China blocks Iran sanctions over its nuclear plans


CHINA HAS blocked western efforts to impose a fresh round of UN sanctions on Iran over its nuclear programme, saying diplomatic efforts to stop Tehran building atomic weapons are ongoing.

Envoy Zhang Yesui laid out China’s case as his country took over the presidency of the Security Council and called for “time and patience” in dealings with Iran.

Tehran already has been hit with three rounds of sanctions for refusing to comply with demands that it halt sensitive nuclear activities and US president Barack Obama and other western powers want a fourth raft of sanctions to raise the pressure. China and Russia are resisting these efforts.

“This is not the right time or right moment for sanctions because the diplomatic efforts are still going on,” Mr Zhang said in New York.

Senior foreign ministry officials from China, Russia, the US, Britain, France and Germany would meet later this month to discuss Iran’s nuclear activities, which western powers suspect are aimed at developing nuclear weapons, not generating electricity as Tehran insists.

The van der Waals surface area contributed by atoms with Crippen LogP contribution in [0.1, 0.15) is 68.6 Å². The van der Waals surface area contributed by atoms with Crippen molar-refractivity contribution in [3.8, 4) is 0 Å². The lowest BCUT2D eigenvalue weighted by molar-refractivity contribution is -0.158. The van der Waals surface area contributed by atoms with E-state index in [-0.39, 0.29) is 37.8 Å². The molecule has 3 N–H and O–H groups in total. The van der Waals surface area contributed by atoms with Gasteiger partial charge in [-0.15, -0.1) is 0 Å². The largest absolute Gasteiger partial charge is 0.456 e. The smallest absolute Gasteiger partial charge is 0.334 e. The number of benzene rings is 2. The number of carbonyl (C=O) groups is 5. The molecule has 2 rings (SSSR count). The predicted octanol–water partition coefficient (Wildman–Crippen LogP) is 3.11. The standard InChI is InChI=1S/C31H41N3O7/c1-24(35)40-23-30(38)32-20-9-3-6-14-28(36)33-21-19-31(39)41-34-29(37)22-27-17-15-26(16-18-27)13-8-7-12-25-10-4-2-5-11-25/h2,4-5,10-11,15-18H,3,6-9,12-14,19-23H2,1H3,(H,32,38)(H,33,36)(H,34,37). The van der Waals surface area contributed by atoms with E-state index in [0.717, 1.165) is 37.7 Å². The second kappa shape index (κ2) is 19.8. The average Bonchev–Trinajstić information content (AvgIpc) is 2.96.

“The efforts aimed at diplomatic negotiations on the Iranian nuclear issue still need some time and patience,” said Mr Zhang.

Sanctions so far are focused on Iran’s nuclear and missile programmes, imposing asset freezes and travel bans on individuals and firms linked to them, including banks that provide financing.

China is a veto-wielding member of the council and tends to vote against using tougher sanctions as long as it can engage in dialogue, even if the round-table discussions seem to be going on endlessly. For a long time it vetoed sanctions on its ally North Korea, which is also building nuclear capabilities despite international opposition, although Beijing has taken a tougher line on Pyongyang of late.

Beijing has not scheduled a meeting on Iran’s nuclear ambitions during its one-month presidency, which will delay efforts to turn Iran on the nuclear issue.

Mr Obama has taken a more conciliatory approach with Iran than his predecessor George W Bush, promising better ties with the US if Tehran agrees to suspend its nuclear programme. Mr Obama had called on Iran to respond to his offer by the end of 2009, but Tehran ignored the deadline.

The situation is further complicated by the fact that Beijing has been forging closer ties with Iran of late and it already has plenty of lucrative links with Tehran, as does Moscow.

The US state department’s terse response was not without optimism. “This is not a static situation,” said spokesman PJ Crowley, adding that “views can change”.